Yttrium

From CAMEO
Jump to: navigation, search

Description

Rare, metallic element discovered in 1794 by Finnish chemist Johann Gadolin and named for the town of Ytterby, Sweden. Yttrium is found in minerals such as gadolinite, yttrialite, xenotime, and fergusonite. It is a silver-gray metal composed of hexagonal close-packed crystals that darken when exposed to light. Metallic yttrium is used in nuclear technology and as a coating on high-temperature alloys. Yttrium oxide is used as a chromatically true red phosphor in color television tubes. Yttrium salts are used in high-purity semiconductors and to produce permanent magnets. Synthetic yttrium iron garnets (YIG) and yttrium aluminum garnets (YAG) are used as microwave bandpass filters in communication networks. Single-crystal YAGs are also used in lasers and for making artificial diamonds.

Synonyms and Related Terms

Y; ittrio (It.); Itrio (Port.); ytrio (Esp.); yttrium iron garnet (YIG); yttrium aluminum garnet (YAG);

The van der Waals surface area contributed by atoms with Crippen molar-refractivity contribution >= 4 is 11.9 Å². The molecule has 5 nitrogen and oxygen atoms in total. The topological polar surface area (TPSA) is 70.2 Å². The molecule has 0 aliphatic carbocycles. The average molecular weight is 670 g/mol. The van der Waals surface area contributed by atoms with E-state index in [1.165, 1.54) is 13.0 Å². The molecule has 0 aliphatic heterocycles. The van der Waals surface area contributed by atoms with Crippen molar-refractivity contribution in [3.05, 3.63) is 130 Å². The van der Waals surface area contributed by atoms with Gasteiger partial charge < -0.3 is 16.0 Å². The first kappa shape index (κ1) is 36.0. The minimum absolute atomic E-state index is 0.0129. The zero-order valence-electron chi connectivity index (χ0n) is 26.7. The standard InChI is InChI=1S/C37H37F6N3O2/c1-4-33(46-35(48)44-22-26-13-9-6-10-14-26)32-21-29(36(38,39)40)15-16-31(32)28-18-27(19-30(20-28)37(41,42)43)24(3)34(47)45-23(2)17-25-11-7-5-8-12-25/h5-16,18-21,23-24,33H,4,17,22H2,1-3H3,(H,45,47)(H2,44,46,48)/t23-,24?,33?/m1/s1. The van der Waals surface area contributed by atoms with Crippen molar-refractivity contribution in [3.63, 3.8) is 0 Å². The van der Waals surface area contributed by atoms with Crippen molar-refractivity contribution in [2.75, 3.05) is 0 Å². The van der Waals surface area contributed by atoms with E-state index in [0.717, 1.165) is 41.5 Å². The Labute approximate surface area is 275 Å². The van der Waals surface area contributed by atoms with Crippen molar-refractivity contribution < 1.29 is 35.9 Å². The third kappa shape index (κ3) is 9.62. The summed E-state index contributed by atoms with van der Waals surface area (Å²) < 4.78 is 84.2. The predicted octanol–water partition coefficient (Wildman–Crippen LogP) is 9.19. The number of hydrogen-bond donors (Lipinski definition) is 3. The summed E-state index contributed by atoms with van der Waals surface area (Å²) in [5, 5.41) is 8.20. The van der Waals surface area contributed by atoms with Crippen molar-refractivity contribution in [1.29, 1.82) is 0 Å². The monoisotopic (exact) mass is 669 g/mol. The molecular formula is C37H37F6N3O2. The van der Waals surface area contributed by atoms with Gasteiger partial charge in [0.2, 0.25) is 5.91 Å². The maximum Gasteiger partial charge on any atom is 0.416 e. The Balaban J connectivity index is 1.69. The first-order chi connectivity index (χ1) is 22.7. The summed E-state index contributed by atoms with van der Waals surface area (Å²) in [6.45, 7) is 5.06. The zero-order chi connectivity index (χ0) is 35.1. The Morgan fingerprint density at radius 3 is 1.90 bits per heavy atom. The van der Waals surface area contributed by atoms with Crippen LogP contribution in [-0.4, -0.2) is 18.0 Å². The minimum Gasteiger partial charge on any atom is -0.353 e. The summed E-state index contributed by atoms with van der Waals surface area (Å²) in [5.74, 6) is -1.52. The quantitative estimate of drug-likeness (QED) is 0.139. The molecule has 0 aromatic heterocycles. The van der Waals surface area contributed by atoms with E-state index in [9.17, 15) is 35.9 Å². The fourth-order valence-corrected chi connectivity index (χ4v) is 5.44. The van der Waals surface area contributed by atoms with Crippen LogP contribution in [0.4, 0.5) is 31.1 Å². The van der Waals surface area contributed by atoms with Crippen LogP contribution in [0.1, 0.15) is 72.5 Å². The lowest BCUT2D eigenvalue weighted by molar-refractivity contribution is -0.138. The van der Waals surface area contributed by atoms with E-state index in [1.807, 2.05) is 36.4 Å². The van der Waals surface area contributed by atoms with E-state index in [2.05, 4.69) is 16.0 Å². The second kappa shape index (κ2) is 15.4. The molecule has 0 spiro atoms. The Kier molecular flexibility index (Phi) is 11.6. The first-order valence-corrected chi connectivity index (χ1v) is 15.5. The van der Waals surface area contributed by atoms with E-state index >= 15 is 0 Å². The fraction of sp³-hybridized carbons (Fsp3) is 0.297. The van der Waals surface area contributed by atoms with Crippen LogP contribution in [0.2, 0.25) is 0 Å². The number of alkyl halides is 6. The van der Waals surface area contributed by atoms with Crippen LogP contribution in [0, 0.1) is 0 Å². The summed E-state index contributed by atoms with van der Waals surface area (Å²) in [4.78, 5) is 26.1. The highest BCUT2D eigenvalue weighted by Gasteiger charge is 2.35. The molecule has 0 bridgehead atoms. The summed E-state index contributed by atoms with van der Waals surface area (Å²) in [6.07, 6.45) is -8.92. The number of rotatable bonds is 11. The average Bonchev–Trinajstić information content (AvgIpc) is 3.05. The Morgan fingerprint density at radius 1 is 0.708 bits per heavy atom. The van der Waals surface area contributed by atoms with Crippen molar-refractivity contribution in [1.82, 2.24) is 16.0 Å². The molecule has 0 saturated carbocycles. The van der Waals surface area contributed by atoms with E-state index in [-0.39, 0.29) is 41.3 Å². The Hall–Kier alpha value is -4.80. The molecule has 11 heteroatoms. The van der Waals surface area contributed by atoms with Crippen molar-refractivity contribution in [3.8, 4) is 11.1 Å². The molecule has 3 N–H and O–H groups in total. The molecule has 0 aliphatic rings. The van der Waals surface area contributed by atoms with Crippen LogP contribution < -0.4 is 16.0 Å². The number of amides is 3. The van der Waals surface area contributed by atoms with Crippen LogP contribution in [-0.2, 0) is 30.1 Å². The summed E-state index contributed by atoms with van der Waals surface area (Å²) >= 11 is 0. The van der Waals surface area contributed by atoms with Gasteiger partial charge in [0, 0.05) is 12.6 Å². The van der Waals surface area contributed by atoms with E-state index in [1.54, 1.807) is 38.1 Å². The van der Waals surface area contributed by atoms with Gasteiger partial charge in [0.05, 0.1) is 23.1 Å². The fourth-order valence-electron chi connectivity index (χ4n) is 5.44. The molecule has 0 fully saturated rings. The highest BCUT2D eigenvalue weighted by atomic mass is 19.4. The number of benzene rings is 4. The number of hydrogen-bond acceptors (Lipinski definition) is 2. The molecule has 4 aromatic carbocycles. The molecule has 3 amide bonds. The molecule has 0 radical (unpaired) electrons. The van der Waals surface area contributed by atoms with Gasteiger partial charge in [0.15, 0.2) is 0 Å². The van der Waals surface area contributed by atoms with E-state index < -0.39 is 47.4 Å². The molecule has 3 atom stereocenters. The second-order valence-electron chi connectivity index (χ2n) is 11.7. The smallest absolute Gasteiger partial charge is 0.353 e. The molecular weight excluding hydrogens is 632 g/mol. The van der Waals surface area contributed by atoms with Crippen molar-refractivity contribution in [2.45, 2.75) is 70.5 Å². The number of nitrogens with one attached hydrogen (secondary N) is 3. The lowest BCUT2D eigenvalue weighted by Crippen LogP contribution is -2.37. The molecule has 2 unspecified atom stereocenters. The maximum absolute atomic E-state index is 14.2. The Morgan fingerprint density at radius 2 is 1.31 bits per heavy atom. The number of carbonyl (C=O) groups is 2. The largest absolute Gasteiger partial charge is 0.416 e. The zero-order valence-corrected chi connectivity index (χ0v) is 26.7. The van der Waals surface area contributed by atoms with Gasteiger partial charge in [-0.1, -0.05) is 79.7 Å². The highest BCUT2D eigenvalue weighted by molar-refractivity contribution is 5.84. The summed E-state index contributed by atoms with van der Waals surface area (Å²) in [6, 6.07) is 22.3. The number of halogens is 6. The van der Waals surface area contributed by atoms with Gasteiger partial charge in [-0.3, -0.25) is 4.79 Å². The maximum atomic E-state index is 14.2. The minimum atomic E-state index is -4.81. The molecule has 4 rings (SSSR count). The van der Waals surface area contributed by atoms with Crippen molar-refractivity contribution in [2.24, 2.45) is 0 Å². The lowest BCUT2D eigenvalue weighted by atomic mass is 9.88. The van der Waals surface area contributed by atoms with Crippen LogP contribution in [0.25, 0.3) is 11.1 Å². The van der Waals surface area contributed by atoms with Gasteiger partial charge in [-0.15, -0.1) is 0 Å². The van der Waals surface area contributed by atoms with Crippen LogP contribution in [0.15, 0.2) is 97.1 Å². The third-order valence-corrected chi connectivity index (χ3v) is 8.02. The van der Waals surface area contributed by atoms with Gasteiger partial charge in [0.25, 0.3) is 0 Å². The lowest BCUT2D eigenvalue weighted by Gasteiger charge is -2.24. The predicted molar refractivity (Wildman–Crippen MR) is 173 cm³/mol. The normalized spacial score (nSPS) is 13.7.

Other Properties

Soluble in dilute acids and potassium hydroxide solution. Decomposes in water.

Composition Y (atomic no. 39)
CAS 7440-65-5
Melting Point 1522
Density 4.4689
Molecular Weight atomic wt =88.90585
Boiling Point 3338

Hazards and Safety

Sensitive to light, air, and moisture. Contact may cause irritation. Powder is flammable.

Fisher Scientific: MSDS

Additional Information

Web Elements: Website

Comparisons

Natural and Simulated Diamonds


Sources Checked for Data in Record

  • G.S.Brady, Materials Handbook, McGraw-Hill Book Co., New York, 1971 Comment: p. 178
  • Chemical & Engineering News, American Chemical Society, Washington DC, 81 (36) , Sept. 8, 2003 Comment: Pual. C. W. Chu, page 102

Retrieved from "http://cameo.mfa.org/index.php?title=Yttrium&oldid=53701"